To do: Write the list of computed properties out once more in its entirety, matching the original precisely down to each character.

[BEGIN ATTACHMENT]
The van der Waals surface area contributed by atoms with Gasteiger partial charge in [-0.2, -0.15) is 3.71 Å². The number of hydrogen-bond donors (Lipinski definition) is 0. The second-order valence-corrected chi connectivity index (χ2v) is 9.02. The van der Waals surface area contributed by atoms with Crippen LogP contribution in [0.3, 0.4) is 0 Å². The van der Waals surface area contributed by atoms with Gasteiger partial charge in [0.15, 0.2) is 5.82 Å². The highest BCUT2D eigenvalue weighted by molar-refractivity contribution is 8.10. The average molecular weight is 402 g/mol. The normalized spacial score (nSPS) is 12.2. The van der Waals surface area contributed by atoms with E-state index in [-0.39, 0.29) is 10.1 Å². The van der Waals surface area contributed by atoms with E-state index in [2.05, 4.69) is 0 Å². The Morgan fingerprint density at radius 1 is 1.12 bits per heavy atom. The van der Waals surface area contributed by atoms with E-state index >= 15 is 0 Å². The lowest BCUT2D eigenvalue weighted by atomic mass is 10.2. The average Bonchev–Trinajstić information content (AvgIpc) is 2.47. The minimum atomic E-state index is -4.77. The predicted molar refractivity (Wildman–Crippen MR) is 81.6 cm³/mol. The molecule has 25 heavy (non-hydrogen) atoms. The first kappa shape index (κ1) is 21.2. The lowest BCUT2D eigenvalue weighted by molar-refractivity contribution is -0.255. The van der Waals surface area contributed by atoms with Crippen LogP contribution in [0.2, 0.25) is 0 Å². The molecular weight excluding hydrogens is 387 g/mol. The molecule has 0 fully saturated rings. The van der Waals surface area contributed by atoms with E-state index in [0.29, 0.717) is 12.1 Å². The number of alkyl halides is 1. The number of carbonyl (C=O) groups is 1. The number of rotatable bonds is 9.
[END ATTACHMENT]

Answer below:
The van der Waals surface area contributed by atoms with Gasteiger partial charge in [-0.2, -0.15) is 3.71 Å². The number of hydrogen-bond donors (Lipinski definition) is 0. The second-order valence-corrected chi connectivity index (χ2v) is 9.02. The van der Waals surface area contributed by atoms with Crippen LogP contribution in [0.3, 0.4) is 0 Å². The van der Waals surface area contributed by atoms with Gasteiger partial charge in [0.15, 0.2) is 5.82 Å². The highest BCUT2D eigenvalue weighted by molar-refractivity contribution is 8.10. The average molecular weight is 402 g/mol. The normalized spacial score (nSPS) is 12.2. The van der Waals surface area contributed by atoms with E-state index in [-0.39, 0.29) is 10.1 Å². The van der Waals surface area contributed by atoms with E-state index in [2.05, 4.69) is 0 Å². The Morgan fingerprint density at radius 1 is 1.12 bits per heavy atom. The van der Waals surface area contributed by atoms with E-state index >= 15 is 0 Å². The lowest BCUT2D eigenvalue weighted by atomic mass is 10.2. The average Bonchev–Trinajstić information content (AvgIpc) is 2.47. The minimum atomic E-state index is -4.77. The predicted molar refractivity (Wildman–Crippen MR) is 81.6 cm³/mol. The molecule has 25 heavy (non-hydrogen) atoms. The first kappa shape index (κ1) is 21.2. The lowest BCUT2D eigenvalue weighted by molar-refractivity contribution is -0.255. The van der Waals surface area contributed by atoms with Crippen LogP contribution in [0.2, 0.25) is 0 Å². The molecular weight excluding hydrogens is 387 g/mol. The molecule has 0 fully saturated rings. The van der Waals surface area contributed by atoms with E-state index in [0.29, 0.717) is 12.1 Å². The number of alkyl halides is 1. The number of carbonyl (C=O) groups is 1. The number of rotatable bonds is 9.